• Once you feel ready for a second round, go to the steam room again. Now you can take your venik with you. You may massage yourself or lie on the wooden bench and ask a companion to massage you. Although the venik technique can become pretty sophisticated, in it's simplest form it is just a rhythmic gentle waggling. After soaking, the leaves and branches become soft, so it feels like a pleasant massage. For those who don’t like to be massaged, it is fine to concentrate on sweating.

• Push yourself a bit and when you feel it is too hot to tolerate it anymore, go out and pull the rope on the bucket and cover yourself with cold water. Ice-cold water comes as a bit of a shock to the body, but endure it to experience the Russian bath to the fullest and you will have a fantastic tingling sensation in your skin. Now find a chair, and relax.

• Relax and then repeat the hot-cold cycle as many times as you feel comfortable with. Russians usually take about 3-5 cycles, but you have to listen to your body.

Before putting on clean clothes allow enough time for cooling off, otherwise the sweating may still continue. Also watch out not to get cold since the body is in a more "sensitive" state after the bath than normally.

The main rule: Do not rush and DON’T OVERDO IT. You should take regular breaks from the steam room to rehydrate and cool down in the relax area. Simple principle: Spend 10-15min in the steam room and then relax for 20-30min drinking herbal tea, juice, or even beer if you like.

Time in the steam room + DOUBLE time in rest & relaxation lounge.
Repeat this cycle as required complementing with treatments. You do not have to use the bucket after every visit to steam room, but you should after a venik treatment. 

It is advisable to bring flip-flops as the floor of the steam room can get quite hot and swimwear is required.  You will probably find soap and shampoo in the shower, but again, you may prefer to take yours instead. Some people also take their robes to keep them worm between rounds.

A visit to the banya cabin includes up to 3 hour’s use of the Russian banya, and the provision of one cotton sheet and one towel per person for your comfort.

The banya is heated by a wood-fired stove and takes 2-3 hours to reach its operating temperature so 24 hours notice is required for us to prepare it for you to maximize your enjoyment.  Once you start bathing it may be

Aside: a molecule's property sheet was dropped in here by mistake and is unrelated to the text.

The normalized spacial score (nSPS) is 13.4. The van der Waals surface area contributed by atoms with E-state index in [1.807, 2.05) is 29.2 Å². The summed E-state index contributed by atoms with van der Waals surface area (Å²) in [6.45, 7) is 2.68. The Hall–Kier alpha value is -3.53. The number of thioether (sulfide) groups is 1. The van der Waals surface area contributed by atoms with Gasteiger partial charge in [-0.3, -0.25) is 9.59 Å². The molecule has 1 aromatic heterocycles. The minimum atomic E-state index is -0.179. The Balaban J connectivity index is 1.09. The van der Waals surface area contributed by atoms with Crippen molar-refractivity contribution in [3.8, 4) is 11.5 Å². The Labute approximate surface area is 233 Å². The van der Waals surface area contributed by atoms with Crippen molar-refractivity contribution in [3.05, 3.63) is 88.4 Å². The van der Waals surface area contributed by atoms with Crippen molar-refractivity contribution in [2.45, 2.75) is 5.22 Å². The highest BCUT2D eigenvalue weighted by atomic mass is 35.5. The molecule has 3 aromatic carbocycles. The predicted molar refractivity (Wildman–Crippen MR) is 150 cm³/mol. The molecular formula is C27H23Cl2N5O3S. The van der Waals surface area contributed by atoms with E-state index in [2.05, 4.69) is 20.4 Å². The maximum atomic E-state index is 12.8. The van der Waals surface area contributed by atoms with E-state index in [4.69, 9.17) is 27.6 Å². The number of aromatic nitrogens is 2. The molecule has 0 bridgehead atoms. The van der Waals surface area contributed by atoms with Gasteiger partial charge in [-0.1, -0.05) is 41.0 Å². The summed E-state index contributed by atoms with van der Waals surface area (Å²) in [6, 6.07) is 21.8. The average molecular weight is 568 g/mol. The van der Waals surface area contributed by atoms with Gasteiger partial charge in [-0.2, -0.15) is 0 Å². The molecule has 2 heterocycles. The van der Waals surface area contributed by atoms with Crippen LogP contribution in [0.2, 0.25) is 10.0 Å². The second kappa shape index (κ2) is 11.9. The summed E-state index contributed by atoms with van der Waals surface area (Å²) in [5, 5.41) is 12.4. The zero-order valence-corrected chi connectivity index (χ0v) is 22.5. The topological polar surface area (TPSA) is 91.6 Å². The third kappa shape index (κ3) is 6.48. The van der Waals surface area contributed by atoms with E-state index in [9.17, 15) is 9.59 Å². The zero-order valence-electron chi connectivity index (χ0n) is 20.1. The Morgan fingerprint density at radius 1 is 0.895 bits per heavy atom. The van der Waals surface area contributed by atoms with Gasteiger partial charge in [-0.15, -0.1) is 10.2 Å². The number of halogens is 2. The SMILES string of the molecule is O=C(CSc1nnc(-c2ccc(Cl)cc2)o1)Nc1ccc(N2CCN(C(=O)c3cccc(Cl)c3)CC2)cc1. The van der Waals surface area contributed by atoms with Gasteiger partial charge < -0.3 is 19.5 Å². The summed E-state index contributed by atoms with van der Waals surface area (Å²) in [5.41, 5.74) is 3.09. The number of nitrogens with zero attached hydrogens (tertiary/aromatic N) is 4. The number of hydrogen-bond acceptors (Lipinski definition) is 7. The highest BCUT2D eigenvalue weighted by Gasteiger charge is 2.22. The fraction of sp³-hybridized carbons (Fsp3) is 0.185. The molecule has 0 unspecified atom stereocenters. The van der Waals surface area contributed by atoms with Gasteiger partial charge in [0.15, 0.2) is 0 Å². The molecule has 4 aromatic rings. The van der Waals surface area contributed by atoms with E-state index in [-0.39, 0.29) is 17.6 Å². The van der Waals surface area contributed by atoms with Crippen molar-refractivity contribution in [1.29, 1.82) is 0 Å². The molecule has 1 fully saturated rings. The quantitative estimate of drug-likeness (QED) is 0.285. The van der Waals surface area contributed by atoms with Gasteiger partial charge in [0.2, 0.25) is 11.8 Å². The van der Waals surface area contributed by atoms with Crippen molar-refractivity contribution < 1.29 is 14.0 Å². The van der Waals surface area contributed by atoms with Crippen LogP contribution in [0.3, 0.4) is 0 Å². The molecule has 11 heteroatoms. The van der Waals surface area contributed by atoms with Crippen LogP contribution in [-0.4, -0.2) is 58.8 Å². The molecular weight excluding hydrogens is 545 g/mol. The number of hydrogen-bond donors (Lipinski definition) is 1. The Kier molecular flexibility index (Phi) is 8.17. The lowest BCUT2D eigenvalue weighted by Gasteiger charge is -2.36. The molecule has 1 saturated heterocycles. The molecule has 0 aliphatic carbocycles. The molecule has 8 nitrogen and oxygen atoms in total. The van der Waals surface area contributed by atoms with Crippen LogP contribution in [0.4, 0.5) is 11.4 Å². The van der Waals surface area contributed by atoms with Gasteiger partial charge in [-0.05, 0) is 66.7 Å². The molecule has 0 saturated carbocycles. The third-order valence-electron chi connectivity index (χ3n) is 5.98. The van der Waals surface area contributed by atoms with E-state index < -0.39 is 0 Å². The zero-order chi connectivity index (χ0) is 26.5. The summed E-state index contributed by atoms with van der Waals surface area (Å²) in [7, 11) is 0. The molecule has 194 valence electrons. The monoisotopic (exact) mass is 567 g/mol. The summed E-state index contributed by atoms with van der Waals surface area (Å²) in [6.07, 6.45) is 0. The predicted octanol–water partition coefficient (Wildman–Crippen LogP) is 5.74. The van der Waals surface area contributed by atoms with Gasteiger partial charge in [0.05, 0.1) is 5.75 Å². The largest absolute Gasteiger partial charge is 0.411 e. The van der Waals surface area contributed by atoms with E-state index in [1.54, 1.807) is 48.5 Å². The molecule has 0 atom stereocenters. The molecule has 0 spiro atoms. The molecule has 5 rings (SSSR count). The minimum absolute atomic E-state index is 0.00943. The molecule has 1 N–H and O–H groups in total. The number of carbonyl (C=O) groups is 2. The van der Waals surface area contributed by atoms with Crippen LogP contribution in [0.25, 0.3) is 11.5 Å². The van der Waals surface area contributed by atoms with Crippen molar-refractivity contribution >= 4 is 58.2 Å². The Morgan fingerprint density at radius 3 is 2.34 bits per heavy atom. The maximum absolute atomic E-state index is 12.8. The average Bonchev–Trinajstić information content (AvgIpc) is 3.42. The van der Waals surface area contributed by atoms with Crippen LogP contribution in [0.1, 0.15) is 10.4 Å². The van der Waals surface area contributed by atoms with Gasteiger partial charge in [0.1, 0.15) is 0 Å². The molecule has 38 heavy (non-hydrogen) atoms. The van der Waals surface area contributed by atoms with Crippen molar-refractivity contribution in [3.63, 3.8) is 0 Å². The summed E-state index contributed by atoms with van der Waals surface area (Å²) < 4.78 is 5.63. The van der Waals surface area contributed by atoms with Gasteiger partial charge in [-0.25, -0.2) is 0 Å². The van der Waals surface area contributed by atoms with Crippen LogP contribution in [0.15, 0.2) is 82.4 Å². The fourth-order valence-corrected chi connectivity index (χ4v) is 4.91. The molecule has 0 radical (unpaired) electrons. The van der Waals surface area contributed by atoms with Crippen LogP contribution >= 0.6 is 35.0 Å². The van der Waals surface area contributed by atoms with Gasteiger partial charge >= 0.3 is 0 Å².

Avoid the most common errors

• Do not drink alcohol (wine or liqueur) while bathing. Alcohol and heat have a cumulative effect increasing the load on the heart, and take it easy if drinking beer.

• Cold drinks slow down the sweating. Drink hot tea instead.

• Do not eat much, since heat makes the blood rush from internal organs to the skin and for proper digestion the opposite is needed.

• Exercise caution if your health is not at its best

• The steam room is not the best place for vigorous exercises

• Do not compete with friends or more experienced bathers while in a steam room. Listen to your body.

• Do not throw too much water on the stones. If stones are not hot enough, the steam becomes heavier and is not so enjoyable to breathe.

• Try to lie while in a steam room. If you stay seated, the difference in temperature between your head and feet can be quite dramatic and you wouldn't want to overheat your head.  If your head feels hot, wrap a towel around it.

• Make sure that you get plenty of rest time between the rounds in steam room.

• Sorry no hen or stag parties accepted.

A 3-hour banya session costs £20 per person (min 2 persons), and a towel and sheet per person are provided. All you need bring are a swimsuit and a pair of flip-flops, and a bathrobe if you wish. Children are welcome to experience the banya also (over 10 HALF-PRICE and under 10 FREE) but must be carefully supervised at all times.
A birch (£5) venik may also be purchased and instructions on its use can be provided, and we have felt hats for rent (£2) if required. More Information

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Also in this section

- Ysgubor Bach
- Russian Banya
- Virtual Tour
- Customer Opinions
- Location/Directions
- Tariff
- Terms and Conditions
- Availability

Contacts & Location

Ysgubor Bach,
Aberdaron,
Pwllheli,
LL53 8LL

[e] enq@ysguborbach.co.uk

[t] 01758 760457